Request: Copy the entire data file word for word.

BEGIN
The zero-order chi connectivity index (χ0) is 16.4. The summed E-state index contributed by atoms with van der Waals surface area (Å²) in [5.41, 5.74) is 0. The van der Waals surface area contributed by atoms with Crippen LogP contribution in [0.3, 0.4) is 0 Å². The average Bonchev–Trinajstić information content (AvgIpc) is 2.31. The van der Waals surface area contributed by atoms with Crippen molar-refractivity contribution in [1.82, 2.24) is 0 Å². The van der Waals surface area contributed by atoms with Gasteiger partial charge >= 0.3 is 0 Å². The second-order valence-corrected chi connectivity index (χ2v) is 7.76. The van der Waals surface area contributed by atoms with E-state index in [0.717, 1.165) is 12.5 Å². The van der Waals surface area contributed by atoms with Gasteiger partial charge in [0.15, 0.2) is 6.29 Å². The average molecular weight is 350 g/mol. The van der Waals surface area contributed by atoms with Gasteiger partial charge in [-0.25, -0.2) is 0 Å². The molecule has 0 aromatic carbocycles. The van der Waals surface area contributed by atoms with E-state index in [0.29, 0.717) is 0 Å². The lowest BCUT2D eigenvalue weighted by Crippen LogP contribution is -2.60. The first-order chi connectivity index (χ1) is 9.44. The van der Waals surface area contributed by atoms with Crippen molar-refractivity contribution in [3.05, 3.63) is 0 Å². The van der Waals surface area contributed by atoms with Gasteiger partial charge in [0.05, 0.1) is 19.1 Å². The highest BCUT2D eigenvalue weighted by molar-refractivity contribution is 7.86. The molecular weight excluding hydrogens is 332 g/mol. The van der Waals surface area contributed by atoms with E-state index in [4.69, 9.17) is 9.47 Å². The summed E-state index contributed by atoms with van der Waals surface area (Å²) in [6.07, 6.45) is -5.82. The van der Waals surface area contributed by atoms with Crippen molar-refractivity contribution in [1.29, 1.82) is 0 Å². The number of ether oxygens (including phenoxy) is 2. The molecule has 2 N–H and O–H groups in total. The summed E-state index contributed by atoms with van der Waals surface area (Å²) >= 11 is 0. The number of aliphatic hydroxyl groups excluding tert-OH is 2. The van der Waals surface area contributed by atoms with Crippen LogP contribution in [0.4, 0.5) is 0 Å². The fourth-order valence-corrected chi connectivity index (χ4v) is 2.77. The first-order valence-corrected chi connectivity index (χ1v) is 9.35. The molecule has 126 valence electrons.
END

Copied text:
The zero-order chi connectivity index (χ0) is 16.4. The summed E-state index contributed by atoms with van der Waals surface area (Å²) in [5.41, 5.74) is 0. The van der Waals surface area contributed by atoms with Crippen LogP contribution in [0.3, 0.4) is 0 Å². The average Bonchev–Trinajstić information content (AvgIpc) is 2.31. The van der Waals surface area contributed by atoms with Crippen molar-refractivity contribution in [1.82, 2.24) is 0 Å². The van der Waals surface area contributed by atoms with Gasteiger partial charge >= 0.3 is 0 Å². The second-order valence-corrected chi connectivity index (χ2v) is 7.76. The van der Waals surface area contributed by atoms with E-state index in [0.717, 1.165) is 12.5 Å². The van der Waals surface area contributed by atoms with Gasteiger partial charge in [0.15, 0.2) is 6.29 Å². The average molecular weight is 350 g/mol. The van der Waals surface area contributed by atoms with Gasteiger partial charge in [-0.25, -0.2) is 0 Å². The molecule has 0 aromatic carbocycles. The van der Waals surface area contributed by atoms with E-state index in [0.29, 0.717) is 0 Å². The lowest BCUT2D eigenvalue weighted by Crippen LogP contribution is -2.60. The first-order chi connectivity index (χ1) is 9.44. The van der Waals surface area contributed by atoms with Crippen molar-refractivity contribution in [3.05, 3.63) is 0 Å². The van der Waals surface area contributed by atoms with Gasteiger partial charge in [0.05, 0.1) is 19.1 Å². The highest BCUT2D eigenvalue weighted by molar-refractivity contribution is 7.86. The molecular weight excluding hydrogens is 332 g/mol. The van der Waals surface area contributed by atoms with E-state index in [4.69, 9.17) is 9.47 Å². The summed E-state index contributed by atoms with van der Waals surface area (Å²) in [6.07, 6.45) is -5.82. The van der Waals surface area contributed by atoms with Crippen molar-refractivity contribution in [1.29, 1.82) is 0 Å². The number of ether oxygens (including phenoxy) is 2. The molecule has 2 N–H and O–H groups in total. The summed E-state index contributed by atoms with van der Waals surface area (Å²) >= 11 is 0. The number of aliphatic hydroxyl groups excluding tert-OH is 2. The van der Waals surface area contributed by atoms with Crippen LogP contribution in [0.4, 0.5) is 0 Å². The fourth-order valence-corrected chi connectivity index (χ4v) is 2.77. The first-order valence-corrected chi connectivity index (χ1v) is 9.35. The molecule has 126 valence electrons.